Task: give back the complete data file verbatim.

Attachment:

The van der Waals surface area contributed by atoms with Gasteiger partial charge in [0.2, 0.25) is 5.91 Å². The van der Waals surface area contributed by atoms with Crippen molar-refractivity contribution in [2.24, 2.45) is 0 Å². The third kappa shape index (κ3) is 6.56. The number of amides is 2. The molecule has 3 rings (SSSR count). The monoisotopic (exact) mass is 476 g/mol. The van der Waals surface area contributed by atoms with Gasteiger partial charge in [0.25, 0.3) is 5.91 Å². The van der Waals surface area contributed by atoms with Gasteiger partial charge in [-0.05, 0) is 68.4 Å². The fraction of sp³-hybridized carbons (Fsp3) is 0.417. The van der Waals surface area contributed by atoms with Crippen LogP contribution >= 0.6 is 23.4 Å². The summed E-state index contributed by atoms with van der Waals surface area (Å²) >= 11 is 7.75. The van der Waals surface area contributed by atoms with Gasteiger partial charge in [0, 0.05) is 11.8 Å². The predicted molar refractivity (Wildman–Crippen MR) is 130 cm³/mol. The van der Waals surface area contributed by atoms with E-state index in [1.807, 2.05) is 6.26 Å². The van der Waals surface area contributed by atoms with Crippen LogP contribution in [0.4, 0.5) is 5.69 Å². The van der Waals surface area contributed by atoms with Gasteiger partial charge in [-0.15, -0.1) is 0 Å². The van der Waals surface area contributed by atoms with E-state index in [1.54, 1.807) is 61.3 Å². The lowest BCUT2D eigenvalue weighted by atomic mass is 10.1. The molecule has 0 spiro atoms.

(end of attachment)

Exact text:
The van der Waals surface area contributed by atoms with Gasteiger partial charge in [0.2, 0.25) is 5.91 Å². The van der Waals surface area contributed by atoms with Crippen molar-refractivity contribution in [2.24, 2.45) is 0 Å². The third kappa shape index (κ3) is 6.56. The number of amides is 2. The molecule has 3 rings (SSSR count). The monoisotopic (exact) mass is 476 g/mol. The van der Waals surface area contributed by atoms with Gasteiger partial charge in [0.25, 0.3) is 5.91 Å². The van der Waals surface area contributed by atoms with Gasteiger partial charge in [-0.05, 0) is 68.4 Å². The fraction of sp³-hybridized carbons (Fsp3) is 0.417. The van der Waals surface area contributed by atoms with Crippen LogP contribution >= 0.6 is 23.4 Å². The summed E-state index contributed by atoms with van der Waals surface area (Å²) >= 11 is 7.75. The van der Waals surface area contributed by atoms with Gasteiger partial charge in [0, 0.05) is 11.8 Å². The predicted molar refractivity (Wildman–Crippen MR) is 130 cm³/mol. The van der Waals surface area contributed by atoms with E-state index in [1.807, 2.05) is 6.26 Å². The van der Waals surface area contributed by atoms with Crippen LogP contribution in [0.4, 0.5) is 5.69 Å². The van der Waals surface area contributed by atoms with Gasteiger partial charge in [-0.15, -0.1) is 0 Å². The van der Waals surface area contributed by atoms with E-state index in [1.54, 1.807) is 61.3 Å². The lowest BCUT2D eigenvalue weighted by atomic mass is 10.1. The molecule has 0 spiro atoms.